An Interview with Rupert Neudeck
Almost at the same time when Dr. Ibrahim Abouleish began creating his “miracle in the desert” by founding SEKEM, Rupert Neudeck set out to launch his venture at the other end of the world: with his ship the “Cap Anamur”, he saved the lives of several thousands of Vietnamese refugees. Recently, the well-known human rights activist visited SEKEM again and spoke with SEKEM Insight about why SEKEM “has everything that the great utopias of mankind are proclaiming” and how his aid agency “Grünhelme” (“green helmets”) and SEKEM could cooperate and support refugees in Egypt.
SEKEM Insight: Mr. Neudeck, you are a human rights activist and well known for your social engagement worldwide. With the ‘Cap Anamur’ you made history and it seems that you dedicated your life to helping people in need through many small miracles. After visiting SEKEM for the second time, you have said that it appears to you like a world that you were not expecting to find on earth. What impresses you the most when thinking of SEKEM?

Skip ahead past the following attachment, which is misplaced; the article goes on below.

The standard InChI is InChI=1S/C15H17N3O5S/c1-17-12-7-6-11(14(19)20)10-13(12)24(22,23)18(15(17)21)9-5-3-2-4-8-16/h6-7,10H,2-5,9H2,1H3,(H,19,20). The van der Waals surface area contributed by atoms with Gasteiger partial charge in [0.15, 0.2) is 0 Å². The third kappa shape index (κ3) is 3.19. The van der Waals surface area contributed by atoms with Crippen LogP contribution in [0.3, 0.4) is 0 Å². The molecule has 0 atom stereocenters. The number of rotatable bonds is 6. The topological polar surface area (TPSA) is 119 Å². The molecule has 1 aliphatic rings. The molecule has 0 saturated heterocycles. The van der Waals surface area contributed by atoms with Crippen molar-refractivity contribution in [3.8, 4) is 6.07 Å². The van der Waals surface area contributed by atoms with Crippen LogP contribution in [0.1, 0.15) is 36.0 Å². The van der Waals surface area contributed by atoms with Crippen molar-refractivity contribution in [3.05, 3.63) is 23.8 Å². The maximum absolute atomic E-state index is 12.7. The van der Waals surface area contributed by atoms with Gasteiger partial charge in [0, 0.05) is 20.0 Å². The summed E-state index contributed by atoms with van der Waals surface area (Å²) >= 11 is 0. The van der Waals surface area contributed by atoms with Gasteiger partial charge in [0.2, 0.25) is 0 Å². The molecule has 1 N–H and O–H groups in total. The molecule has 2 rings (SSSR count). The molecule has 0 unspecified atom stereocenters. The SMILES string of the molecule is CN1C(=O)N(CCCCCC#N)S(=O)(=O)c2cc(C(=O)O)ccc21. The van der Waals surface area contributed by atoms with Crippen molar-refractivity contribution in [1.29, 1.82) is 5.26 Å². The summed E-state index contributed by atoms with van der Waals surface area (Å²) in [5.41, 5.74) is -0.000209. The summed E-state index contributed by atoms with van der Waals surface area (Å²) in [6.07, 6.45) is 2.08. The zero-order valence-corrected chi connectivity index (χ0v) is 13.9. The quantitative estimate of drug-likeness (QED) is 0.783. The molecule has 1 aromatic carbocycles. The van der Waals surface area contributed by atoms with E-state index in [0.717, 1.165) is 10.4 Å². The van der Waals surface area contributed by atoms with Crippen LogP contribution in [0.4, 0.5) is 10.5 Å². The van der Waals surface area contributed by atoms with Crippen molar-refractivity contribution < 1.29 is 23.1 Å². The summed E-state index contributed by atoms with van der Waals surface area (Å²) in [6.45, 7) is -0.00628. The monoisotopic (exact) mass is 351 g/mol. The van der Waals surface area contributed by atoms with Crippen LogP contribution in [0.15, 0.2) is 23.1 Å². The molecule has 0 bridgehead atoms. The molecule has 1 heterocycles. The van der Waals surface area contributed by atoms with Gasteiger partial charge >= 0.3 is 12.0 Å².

Rupert Neudeck: SEKEM has everything that the great utopias of mankind are pathetically proclaiming, but without ideological and utopian ballast. The vision of a community of producers, teachers and learners, the collaboration between nature and civilisation – all this was announced by the great utopias. Most of these utopias disappeared and broke down. SEKEM was built and remains powered by its founder and the community. Additionally, the initiative and its vision are supported by an “invisible sphere” of tolerance and goodwill. Besides, the fact that SEKEM is not depending on subsidies or welfare is very important. What Albert Camus once wrote about Sisyphus, can be said about the people I met in SEKEM: I can imagine them happy.
“The main thoughts and requirements for a future society are laid down here…”
SI: How did you get to know SEKEM?
R.N.: I knew about SEKEM by giving speeches at Waldorf Schools that also helped me to realize wonderful activities, such as the building of a school in Afghanistan (financed by donations of 40,000 Euro). During this time I got to know a very important and impressive monthly anthroposophical journal, which sometimes seemed to me like a journalistic side of SEKEM: an open space in which hatred does not have a place. At the same time, I also contacted Dr. Ibrahim Abouleish after I had read his book “The SEKEM Vision”. I immediately wanted to visit this utopian jewel to convince myself of its reality.